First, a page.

In the 2nd strategy, conductive graphene-based fillers are integrated onto a flexible substrate utilizing numerous technologies like room temperature rubbing, etching, and transfer processes, and rod coating to develop a flexible conductor.

Graphene films

For example, a simple way was developed by Kim et al. in 2009 for the growth and transportation of stretchable graphene films of high quality on a large scale on nickel scales through the usage of CVD which can then be easily moved by simple contact methods to stretchable substrates (PDMS). Flexible RGO-based film was successfully fabricated by the usage of the rod-coating technique but they were fabricated with good transparency and low resistance made directly on the PET substrates.

RGO/PET film is used to produce a fully functional 4.5-inch four-wire resistance touch screen and it displayed linearity which can be compared with that of the ITO-based touch screens but it also displayed high mechanical flexibility which is more than the mechanical flexibility of the ITO-based touch screens, which refers to an approach that is potentially appropriate for usable RGO film’s roll-to-roll production for numerous flexible electronic devices.

Flexible lithium-ion batteries

Since flexible electronics have been invented, a huge amount of attention is gained by the flexible lithium-ion batteries as a power source as right now is the time of emergence for many wearables and flexible electronic devices like implantable medical devices, wearable sensors, conformable active radio-frequency identification tags, touch screens, and roll-up displays. There have been investigations on the graphene/polymer composite materials for Li-ion batteries for the improvement of cyclic stability and discharge/charge rate capability because of graphene’s porous networks, high electrical conductivities, and electroactive characteristics of both conductive polymers and graphene.

Electronic conductivity is significantly enhanced by the highly-dispersed graphene in the polymer composite and it also enables the efficient utilization of polymer cathode’s electrochemical activity, allowing the delivery of ultrafast discharging and charging (in few seconds, 100 mAh/g delivered). Electromagnetic interference shielding materials and electrostatic discharge shielding materials are the other applications of conductive graphene/polymer composites, and they provide potential usages from frequency shielding coatings for electronics and aircraft, telecommunication antenna, electronics packaging to the parts of mobile phone, and carpeting floor mats.

Biomedical applications

Biomedical applications have a focus on another application for graphene-based composites recently because of their biocompatibility, their remarkable characteristics, and their easy functioning. Functionalized graphene sheet’s range of potential applications starts from delivering the drug and multimodal imaging for exploiting graphene’s electrical characteristics towards the production of biosensing devices.

For example, RGO-filled glucose oxidase (GOx) biocomposite film was made by Chen and co-workers and they showed extremely high selectivity, reproducibility, and extremely good stability. Remarkable catalytic activity was especially displayed by the developed biosensor towards glucose, therefore opening up new options in the formation of biofuel cells and cheap (cost-effective) biosensors. There also have been investigations on other biodegradable and biocompatible polymer composites and RGO sheets and graphene oxide’s incorporation into polylactide, polyethylene glycol, and chitosan.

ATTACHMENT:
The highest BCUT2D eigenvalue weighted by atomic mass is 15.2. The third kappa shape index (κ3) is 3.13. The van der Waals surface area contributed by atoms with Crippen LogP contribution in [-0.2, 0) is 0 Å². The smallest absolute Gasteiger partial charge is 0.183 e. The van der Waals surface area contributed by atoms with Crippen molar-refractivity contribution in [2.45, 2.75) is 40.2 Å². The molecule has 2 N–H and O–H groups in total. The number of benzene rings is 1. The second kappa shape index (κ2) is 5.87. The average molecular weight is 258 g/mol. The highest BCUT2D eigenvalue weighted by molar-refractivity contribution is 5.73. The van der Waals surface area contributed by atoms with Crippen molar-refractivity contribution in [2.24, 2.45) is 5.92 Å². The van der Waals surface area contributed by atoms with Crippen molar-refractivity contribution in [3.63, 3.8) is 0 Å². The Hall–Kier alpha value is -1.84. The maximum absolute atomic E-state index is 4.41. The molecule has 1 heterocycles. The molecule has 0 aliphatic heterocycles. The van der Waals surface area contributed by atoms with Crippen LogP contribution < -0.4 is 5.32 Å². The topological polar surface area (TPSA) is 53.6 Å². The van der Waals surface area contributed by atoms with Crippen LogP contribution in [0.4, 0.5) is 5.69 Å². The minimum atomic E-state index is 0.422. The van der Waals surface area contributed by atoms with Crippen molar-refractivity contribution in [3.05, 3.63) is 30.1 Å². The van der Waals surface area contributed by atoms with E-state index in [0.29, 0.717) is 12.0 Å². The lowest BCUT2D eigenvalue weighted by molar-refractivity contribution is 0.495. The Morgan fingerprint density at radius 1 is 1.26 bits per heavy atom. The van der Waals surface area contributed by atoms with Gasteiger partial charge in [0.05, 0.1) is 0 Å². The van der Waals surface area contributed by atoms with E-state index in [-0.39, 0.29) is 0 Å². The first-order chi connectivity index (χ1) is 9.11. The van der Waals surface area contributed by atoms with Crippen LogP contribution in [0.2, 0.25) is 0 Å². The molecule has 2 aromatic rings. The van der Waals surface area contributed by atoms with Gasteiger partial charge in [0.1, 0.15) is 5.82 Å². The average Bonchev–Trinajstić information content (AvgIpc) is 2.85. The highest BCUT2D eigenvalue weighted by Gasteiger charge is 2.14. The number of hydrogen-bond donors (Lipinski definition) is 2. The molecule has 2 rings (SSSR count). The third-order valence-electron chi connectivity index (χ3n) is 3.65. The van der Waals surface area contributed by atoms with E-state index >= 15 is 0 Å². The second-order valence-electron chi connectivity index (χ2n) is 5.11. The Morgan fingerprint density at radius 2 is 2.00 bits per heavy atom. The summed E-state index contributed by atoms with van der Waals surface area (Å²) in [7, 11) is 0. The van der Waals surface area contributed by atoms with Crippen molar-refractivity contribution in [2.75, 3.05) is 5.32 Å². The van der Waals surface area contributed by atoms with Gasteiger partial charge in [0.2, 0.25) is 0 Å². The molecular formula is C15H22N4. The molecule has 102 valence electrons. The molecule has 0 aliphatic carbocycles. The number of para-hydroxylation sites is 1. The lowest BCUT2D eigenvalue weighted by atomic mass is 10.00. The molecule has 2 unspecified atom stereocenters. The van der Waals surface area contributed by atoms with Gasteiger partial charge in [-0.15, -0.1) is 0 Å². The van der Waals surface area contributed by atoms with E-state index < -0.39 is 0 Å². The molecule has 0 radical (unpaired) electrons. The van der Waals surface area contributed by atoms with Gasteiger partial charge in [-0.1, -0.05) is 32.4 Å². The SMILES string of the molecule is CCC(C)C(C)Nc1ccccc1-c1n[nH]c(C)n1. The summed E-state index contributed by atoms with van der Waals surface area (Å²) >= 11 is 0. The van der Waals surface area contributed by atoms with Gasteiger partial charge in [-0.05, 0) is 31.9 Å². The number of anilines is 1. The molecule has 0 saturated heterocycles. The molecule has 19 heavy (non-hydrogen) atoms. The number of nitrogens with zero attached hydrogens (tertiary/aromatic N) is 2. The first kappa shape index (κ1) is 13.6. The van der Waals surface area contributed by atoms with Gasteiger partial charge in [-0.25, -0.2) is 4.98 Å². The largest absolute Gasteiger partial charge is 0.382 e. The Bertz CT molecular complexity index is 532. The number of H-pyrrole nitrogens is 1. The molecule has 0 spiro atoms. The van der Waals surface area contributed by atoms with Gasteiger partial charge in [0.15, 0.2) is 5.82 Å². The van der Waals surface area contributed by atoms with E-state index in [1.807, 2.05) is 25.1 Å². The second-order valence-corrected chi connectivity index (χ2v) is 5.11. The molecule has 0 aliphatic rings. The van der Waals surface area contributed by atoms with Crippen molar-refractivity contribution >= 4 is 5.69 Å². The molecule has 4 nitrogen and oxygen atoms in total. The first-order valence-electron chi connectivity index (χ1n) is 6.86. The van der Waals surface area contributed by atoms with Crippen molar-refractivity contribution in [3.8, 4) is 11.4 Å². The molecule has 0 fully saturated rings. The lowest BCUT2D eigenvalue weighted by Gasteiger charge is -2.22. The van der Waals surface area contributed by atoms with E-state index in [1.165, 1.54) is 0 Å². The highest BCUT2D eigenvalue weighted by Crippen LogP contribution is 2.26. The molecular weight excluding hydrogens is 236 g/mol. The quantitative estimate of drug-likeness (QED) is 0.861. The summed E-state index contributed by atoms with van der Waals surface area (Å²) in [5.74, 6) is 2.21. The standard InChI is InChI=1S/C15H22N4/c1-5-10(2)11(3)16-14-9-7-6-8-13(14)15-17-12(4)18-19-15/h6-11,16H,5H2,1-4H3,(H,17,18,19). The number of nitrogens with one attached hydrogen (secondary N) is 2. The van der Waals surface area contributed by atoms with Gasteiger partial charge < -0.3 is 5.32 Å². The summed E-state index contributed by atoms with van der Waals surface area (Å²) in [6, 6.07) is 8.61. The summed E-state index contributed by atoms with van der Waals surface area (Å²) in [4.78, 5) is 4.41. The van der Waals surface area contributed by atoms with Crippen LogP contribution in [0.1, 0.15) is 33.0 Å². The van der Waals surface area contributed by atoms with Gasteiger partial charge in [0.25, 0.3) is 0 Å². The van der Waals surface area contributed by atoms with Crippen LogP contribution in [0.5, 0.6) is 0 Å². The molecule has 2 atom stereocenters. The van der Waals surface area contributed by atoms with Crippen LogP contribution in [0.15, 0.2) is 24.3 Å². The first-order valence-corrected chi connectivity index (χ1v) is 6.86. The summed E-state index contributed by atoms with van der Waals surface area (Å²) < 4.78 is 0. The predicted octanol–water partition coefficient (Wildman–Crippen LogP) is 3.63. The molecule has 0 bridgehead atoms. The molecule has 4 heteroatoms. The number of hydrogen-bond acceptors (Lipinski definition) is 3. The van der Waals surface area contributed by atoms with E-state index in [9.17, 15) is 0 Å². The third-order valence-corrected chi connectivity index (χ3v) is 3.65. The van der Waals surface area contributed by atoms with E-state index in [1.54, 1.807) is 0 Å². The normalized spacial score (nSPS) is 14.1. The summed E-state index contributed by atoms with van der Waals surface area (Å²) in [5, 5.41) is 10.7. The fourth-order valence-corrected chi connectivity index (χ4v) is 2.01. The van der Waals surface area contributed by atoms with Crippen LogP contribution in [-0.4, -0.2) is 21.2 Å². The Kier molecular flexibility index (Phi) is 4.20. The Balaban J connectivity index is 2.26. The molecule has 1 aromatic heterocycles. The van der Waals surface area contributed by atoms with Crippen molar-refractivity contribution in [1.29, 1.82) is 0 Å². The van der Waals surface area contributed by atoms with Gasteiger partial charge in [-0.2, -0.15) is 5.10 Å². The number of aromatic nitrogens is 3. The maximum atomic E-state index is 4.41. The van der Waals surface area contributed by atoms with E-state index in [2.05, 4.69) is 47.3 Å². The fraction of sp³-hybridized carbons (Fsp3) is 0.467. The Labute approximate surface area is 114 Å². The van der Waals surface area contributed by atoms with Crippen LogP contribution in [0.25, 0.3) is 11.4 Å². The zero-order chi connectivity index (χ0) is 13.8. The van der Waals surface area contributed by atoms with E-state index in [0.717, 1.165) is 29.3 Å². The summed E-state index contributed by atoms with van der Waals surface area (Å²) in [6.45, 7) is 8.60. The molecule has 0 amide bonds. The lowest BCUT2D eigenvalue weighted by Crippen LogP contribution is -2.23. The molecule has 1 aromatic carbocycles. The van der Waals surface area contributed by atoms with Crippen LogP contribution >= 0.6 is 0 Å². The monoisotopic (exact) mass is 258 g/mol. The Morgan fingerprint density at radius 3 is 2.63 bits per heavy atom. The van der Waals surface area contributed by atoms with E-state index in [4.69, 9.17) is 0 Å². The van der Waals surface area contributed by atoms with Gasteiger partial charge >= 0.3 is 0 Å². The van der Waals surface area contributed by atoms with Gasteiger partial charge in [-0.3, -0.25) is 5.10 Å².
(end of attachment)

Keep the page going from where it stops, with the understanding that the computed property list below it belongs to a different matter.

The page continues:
Composite chitosan films

Solution mixing is used to prepare graphene and chitosan’s composite films. According to the results of cell adhesion, L929 cells adhered to the composite films and developed on the pure chitosan films, demonstrating that good biocompatibility is possessed by the graphene/chitosan composites. The facile solution casting method was used to make RGO/PVA composite films with a nacre-like bricks-and-mortar microstructure and prepare a hybrid building block of PVA-coated graphene oxide sheets and post-reduction treatment followed it. HUVECs (human umbilical vein endothelial cells) were used to study composite film’s biocompatibility.

Cell growth

The growth of the cell can be supported by the PVA/RGO films as they are appropriate for it. On RGO/PVA films, the number of HUVECs’ cells was nearly similar to the number of cells on the TCPS (tissue culture polystyrene) plates when this attempt was made. There was no cytotoxicity and as compared to the HUVECs seeding efficiency on common TCPS plates, it was higher on the PVA/RGO films. When the excellent electrical conductivity combines with the excellent mechanical characteristics, their biocompatible characteristic turns these films into candidates for applications in biotechnology, for instance, electroactive substrates/scaffolds for biosensors, cell culture, drug delivery, and tissue engineering.


Graphene being the allotrope of carbon is used in various forms and one of those is in the form of polymer. The properties that graphene polymers exhibit are highly authentic and make them reliable for the applications that they then perform. All the researches that have been carried out in this regard prove the authenticity of these polymers which moves them a step ahead towards better working outcomes and benefits.

Leave a Reply